What’s The Deal With Bonds

With the stock markets entering 2017 rallying into all-time highs, bonds have gotten very little attention. Or rather, they are just getting very negative attention. I really don’t like all the high-yield U.S. bonds and junk bonds that seems to get most of that attention. I think if you going to buy U.S. bonds, you have to look at Treasuries. For those that don’t know, buying a bond is basically lending money with the expectation that you will receive your money back at the end of some time period and receive interest payments while you wait. With the backing of the U.S. government, which I hope we can still rely on over these next 4 years, bonds have always been thought of as the safest investment an investor can make.

Taking a look at the $TLT as a proxy for all long-term Treasury bonds, we see that bond prices have risen dramatically in the aftermath of the 2008 financial crisis. Most recently, however, prices have taken a beating since the election of Donald Trump. Many screamed it was the end of bonds and the start of a new bearish cycle in the bond market.


I just don’t believe it. Looking long-term, bonds have simply corrected from all-time highs (in the $TLT). Prices have settled in the Fibonacci levels drawn off the entire rally in bond prices since the lows in 2004 (again, according to the $TLT). In fact, bond prices could certainly go lower from here… and still be in a correction. So I hesitate in calling the end of bonds as we know it. Rather, it could be just the beginning….of new life in bonds.

Nothing More Left in the Aussie

The Australian dollar set off the new year rallying pretty much across the board. Even after some consolidation, the Australian dollar attempted to push the Great British pound to new lows but failed just below the 1.6000 support level. Since that failed new low that put in a higher low than the previous low, the $GBPAUD has rallied over 400 pips to trade at 2-month highs.


The move to 1.6400 has ran up against resistance at the 38.2% Fibonacci level. Swing buyers at the lows may seek to book profits here, especially ahead of the weekend. But it is unlikely that this $GBPAUD rally exhausts here. Even if the GBP drops on the Article 50 trigger event next week, bids are very likely to step in on that dip. Additionally, the Reserve Bank of Australia (RBA) is concerned with slowing wages in its economy. This concern prevents the RBA from increasing interest rates despite a still-strong housing market. A weak Australian dollar could continue to fuel this rally right into the 1.6700 resistance level. I think that is the line in the sand for the $GBPAUD. There are former highs at that level as well as the 61.8% Fibonacci level. While I expect profit-taking at 1.6700, a break higher will signal that a larger reversal is in play for the $GBPAUD.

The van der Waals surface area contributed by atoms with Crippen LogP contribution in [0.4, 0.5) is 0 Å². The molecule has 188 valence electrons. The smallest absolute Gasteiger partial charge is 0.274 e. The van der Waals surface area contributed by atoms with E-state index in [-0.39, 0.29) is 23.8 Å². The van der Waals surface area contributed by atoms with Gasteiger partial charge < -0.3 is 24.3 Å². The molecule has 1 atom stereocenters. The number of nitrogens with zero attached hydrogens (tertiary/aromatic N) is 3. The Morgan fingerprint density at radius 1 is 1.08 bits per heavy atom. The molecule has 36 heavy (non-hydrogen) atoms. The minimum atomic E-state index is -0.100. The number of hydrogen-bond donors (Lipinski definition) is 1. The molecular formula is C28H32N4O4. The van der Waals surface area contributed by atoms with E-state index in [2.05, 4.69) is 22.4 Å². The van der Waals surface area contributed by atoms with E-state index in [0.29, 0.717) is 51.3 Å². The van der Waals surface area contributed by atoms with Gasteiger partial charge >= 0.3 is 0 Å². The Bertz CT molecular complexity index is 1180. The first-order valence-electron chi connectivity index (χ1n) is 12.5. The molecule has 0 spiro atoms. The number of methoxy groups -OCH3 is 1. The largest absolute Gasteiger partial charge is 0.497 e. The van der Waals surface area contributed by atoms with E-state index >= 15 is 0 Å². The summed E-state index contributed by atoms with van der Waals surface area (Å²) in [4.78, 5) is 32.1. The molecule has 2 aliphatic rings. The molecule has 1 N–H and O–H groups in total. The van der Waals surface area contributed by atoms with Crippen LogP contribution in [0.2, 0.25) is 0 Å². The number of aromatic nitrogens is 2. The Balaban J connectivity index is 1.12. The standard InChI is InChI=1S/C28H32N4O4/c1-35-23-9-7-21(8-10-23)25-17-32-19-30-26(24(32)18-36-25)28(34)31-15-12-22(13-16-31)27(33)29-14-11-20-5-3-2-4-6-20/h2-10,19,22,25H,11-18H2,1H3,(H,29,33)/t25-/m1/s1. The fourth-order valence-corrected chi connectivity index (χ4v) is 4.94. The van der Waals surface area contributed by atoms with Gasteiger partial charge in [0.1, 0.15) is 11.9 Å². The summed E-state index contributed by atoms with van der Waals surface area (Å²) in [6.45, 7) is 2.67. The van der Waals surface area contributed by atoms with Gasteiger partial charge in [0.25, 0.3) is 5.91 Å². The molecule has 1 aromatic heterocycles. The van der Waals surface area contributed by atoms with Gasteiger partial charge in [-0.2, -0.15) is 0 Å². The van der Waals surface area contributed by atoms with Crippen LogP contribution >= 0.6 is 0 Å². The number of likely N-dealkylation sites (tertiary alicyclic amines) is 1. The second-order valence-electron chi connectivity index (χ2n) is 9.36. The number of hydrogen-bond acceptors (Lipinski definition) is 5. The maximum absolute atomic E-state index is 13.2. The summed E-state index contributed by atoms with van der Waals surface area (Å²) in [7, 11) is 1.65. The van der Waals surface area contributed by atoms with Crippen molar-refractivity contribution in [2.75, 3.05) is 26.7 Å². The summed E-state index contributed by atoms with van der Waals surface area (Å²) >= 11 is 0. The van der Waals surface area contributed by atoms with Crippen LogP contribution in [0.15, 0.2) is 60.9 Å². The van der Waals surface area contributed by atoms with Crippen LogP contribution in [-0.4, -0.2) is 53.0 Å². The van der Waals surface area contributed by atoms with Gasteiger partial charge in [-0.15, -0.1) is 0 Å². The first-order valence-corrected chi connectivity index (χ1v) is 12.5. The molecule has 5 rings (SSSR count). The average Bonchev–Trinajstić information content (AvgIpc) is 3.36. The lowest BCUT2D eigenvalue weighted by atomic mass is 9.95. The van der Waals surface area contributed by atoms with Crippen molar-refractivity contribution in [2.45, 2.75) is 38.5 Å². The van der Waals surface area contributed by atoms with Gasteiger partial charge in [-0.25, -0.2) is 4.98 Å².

Should you bet against Oprah?

I was skeptical when $WTW, the Weight Watchers stock, surged early today after the company reported very optimistic projections for future growth. The cynic in me must always question a rally. I noticed that the market shrugged off the fact that Weight Watchers actually missed revenue expectations despite growing subscribers by 10%. However, after reading more about their newest member to the Board, I’ve come to respect the clout that Oprah may bring to win more subscribers.

Sure subscribers are up in the fourth quarter. It was the holiday season. But I can appreciate now, during after hours, that there should be another bump in this first quarter thanks to New Year’s resolutions. I’ve seen the new 2017 Oprah commercials. Guiding higher for the next report is a great seasonal play that may (or may not) play out for shareholders.

The next thing on my mind about this stock this morning was the insider risk posed by Oprah’s celebrity owning a piece of the company. Smaller investors should watch if Oprah exercises those options or not. That would be quite an increase in demand.  I actually thought Oprah might unload stock. But I was reminded by MarketWatch that Oprah just might acquire more stocks, not less.

…keep in mind that when the company disclosed in October 2015 that Winfrey bought about 6.4 million shares at $6.79 a share, the company also said it granted her options to buy another 3.5 million shares at an exercise price of $6.97.

So the insider risk actually leans favorable for smaller shareholders.

My conclusion this morning was to sell $WTW at $20 and be done with it. But if I think more like a trader, I have to ask if $WTW is still a good value now below $20. Will it return to $80? I don’t know. But can it return to $28? Let’s just say that I do believe Oprah could win the presidency.